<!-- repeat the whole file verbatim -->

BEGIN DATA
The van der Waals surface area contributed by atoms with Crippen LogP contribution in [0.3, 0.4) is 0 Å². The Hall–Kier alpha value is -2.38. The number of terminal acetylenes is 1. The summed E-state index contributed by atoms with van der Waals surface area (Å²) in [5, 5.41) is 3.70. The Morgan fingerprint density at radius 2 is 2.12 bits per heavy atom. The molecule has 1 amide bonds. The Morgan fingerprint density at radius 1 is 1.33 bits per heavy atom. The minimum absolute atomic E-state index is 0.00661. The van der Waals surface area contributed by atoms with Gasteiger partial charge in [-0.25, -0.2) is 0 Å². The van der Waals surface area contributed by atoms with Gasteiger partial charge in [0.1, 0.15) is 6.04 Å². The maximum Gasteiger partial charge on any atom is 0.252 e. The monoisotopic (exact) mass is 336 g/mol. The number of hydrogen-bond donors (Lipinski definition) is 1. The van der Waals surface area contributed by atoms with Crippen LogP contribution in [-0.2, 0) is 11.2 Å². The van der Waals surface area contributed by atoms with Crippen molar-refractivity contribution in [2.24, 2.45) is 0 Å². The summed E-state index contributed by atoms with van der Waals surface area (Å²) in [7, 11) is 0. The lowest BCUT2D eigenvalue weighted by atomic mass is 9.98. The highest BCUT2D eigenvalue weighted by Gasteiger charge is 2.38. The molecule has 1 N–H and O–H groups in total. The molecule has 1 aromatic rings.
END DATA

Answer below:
The van der Waals surface area contributed by atoms with Crippen LogP contribution in [0.3, 0.4) is 0 Å². The Hall–Kier alpha value is -2.38. The number of terminal acetylenes is 1. The summed E-state index contributed by atoms with van der Waals surface area (Å²) in [5, 5.41) is 3.70. The Morgan fingerprint density at radius 2 is 2.12 bits per heavy atom. The molecule has 1 amide bonds. The Morgan fingerprint density at radius 1 is 1.33 bits per heavy atom. The minimum absolute atomic E-state index is 0.00661. The van der Waals surface area contributed by atoms with Gasteiger partial charge in [-0.25, -0.2) is 0 Å². The van der Waals surface area contributed by atoms with Gasteiger partial charge in [0.1, 0.15) is 6.04 Å². The maximum Gasteiger partial charge on any atom is 0.252 e. The monoisotopic (exact) mass is 336 g/mol. The number of hydrogen-bond donors (Lipinski definition) is 1. The van der Waals surface area contributed by atoms with Crippen LogP contribution in [-0.2, 0) is 11.2 Å². The van der Waals surface area contributed by atoms with Crippen molar-refractivity contribution in [2.24, 2.45) is 0 Å². The summed E-state index contributed by atoms with van der Waals surface area (Å²) in [7, 11) is 0. The lowest BCUT2D eigenvalue weighted by atomic mass is 9.98. The highest BCUT2D eigenvalue weighted by Gasteiger charge is 2.38. The molecule has 1 N–H and O–H groups in total. The molecule has 1 aromatic rings.